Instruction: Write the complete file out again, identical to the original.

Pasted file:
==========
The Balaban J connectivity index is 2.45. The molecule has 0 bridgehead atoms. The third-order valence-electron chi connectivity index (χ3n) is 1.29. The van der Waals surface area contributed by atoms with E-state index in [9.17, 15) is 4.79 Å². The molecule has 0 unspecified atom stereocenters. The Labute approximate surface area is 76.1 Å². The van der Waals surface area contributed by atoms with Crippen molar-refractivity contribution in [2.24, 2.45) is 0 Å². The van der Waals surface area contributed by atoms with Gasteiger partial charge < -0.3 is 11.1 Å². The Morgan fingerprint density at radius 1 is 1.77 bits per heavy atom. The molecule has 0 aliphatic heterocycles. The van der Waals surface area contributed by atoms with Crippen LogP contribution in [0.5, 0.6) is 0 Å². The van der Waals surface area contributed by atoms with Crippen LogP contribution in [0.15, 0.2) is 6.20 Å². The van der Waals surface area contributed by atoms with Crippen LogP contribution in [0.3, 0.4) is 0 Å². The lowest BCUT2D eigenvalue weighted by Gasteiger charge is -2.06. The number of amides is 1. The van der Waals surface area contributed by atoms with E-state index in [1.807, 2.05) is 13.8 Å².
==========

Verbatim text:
The Balaban J connectivity index is 2.45. The molecule has 0 bridgehead atoms. The third-order valence-electron chi connectivity index (χ3n) is 1.29. The van der Waals surface area contributed by atoms with E-state index in [9.17, 15) is 4.79 Å². The molecule has 0 unspecified atom stereocenters. The Labute approximate surface area is 76.1 Å². The van der Waals surface area contributed by atoms with Crippen molar-refractivity contribution in [2.24, 2.45) is 0 Å². The van der Waals surface area contributed by atoms with Gasteiger partial charge < -0.3 is 11.1 Å². The Morgan fingerprint density at radius 1 is 1.77 bits per heavy atom. The molecule has 0 aliphatic heterocycles. The van der Waals surface area contributed by atoms with Crippen LogP contribution in [0.5, 0.6) is 0 Å². The van der Waals surface area contributed by atoms with Crippen LogP contribution in [0.15, 0.2) is 6.20 Å². The van der Waals surface area contributed by atoms with Crippen LogP contribution in [0.3, 0.4) is 0 Å². The lowest BCUT2D eigenvalue weighted by Gasteiger charge is -2.06. The number of amides is 1. The van der Waals surface area contributed by atoms with E-state index in [1.807, 2.05) is 13.8 Å².